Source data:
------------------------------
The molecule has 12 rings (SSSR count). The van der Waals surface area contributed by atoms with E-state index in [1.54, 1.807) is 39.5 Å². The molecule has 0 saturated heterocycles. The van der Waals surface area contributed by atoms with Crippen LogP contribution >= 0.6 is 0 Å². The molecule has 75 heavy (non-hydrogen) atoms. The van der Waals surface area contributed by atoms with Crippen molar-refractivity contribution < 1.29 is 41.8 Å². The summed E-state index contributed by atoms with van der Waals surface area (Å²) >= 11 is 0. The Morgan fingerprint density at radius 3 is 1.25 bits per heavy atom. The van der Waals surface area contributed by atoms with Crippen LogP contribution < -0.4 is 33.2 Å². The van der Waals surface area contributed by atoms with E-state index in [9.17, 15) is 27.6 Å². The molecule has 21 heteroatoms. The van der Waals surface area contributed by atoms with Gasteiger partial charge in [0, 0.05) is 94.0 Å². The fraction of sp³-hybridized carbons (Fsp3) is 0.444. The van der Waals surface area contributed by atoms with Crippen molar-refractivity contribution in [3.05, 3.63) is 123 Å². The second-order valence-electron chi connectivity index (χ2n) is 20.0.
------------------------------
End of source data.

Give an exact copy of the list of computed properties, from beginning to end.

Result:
The molecule has 12 rings (SSSR count). The van der Waals surface area contributed by atoms with E-state index in [1.54, 1.807) is 39.5 Å². The molecule has 0 saturated heterocycles. The van der Waals surface area contributed by atoms with Crippen LogP contribution >= 0.6 is 0 Å². The molecule has 75 heavy (non-hydrogen) atoms. The van der Waals surface area contributed by atoms with Crippen molar-refractivity contribution < 1.29 is 41.8 Å². The summed E-state index contributed by atoms with van der Waals surface area (Å²) >= 11 is 0. The Morgan fingerprint density at radius 3 is 1.25 bits per heavy atom. The van der Waals surface area contributed by atoms with Crippen LogP contribution < -0.4 is 33.2 Å². The van der Waals surface area contributed by atoms with E-state index in [9.17, 15) is 27.6 Å². The molecule has 21 heteroatoms. The van der Waals surface area contributed by atoms with Gasteiger partial charge in [0, 0.05) is 94.0 Å². The fraction of sp³-hybridized carbons (Fsp3) is 0.444. The van der Waals surface area contributed by atoms with Crippen molar-refractivity contribution in [3.05, 3.63) is 123 Å². The second-order valence-electron chi connectivity index (χ2n) is 20.0.